Facebook's Plan To revolutionise Data centres Is Gaining Steam

New Facebook datacenter in PrinevilleFacebook’s new data centre in Oregon.

Facebook’s year-old project to create open source hardware for data centres has gotten a major boost. A whole bunch of big players have signed on to participate.It’s called the Open Compute Project. Facebook wants new designs for computers, storage and other equipment that are more energy efficient.

But there’s a catch. Companies that participate have to agree to “open source” their designs and make them available for free to anyone that wants them. That’s not saying they have to give away the hardware itself — they’ll sell it to Facebook and, maybe, others.

But their new designs require that all their pieces and parts work together. Enough with what the OCP calls “gratuitous differentiation.”

Today, OCP announced that a whole bunch of big players have joined including HP, AMD, Fidelity, Quanta, Salesforce.com, VMware and Canonical, among others

These companies are working on a new kind of server called Open Rack. It will pack more motherboards and disk drives into a smaller space. This will let data centres pack more computers into their buildings instead of having to build bigger buildings.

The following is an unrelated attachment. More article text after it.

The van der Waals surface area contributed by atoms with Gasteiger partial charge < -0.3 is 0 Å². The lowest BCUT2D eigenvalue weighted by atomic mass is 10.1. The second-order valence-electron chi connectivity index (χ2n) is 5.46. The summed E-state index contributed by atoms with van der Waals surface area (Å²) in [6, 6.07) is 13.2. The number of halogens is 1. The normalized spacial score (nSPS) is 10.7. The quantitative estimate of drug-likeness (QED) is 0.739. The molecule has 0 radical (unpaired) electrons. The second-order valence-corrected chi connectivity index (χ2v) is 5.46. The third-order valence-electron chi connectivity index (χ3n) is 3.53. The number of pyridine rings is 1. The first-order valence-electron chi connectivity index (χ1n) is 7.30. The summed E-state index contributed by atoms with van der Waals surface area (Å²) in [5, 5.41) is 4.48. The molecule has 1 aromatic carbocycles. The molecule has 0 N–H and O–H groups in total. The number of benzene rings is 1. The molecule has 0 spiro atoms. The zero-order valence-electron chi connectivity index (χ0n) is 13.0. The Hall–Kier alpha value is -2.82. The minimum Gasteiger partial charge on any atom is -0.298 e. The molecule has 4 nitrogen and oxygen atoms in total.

HP and Dell have already contributed new Open Rack server and storage designs. HP’s design is called “Project Coyote” and Dell’s is called “Zeus.” HP and Dell will sell these to Facebook. Enterprises that own their own data centres may insist on Open Rack products, too.

OCP began after Facebook engineers designed their own hardware for the company’s first data centre in Prineville, Oregon. Facebook then openly shared those hardware designs, including motherboards, power supply, and parts for servers. Other companies, like Google and Amazon have also designed their own hardware, but generally kept the designs secret.

This is a great use of Facebook’s power. It is forcing all of its hardware suppliers to work together to solve big design problems and then give those energy-efficient designs to the world — and undercut one of the main advantages of its archrival, Google. 

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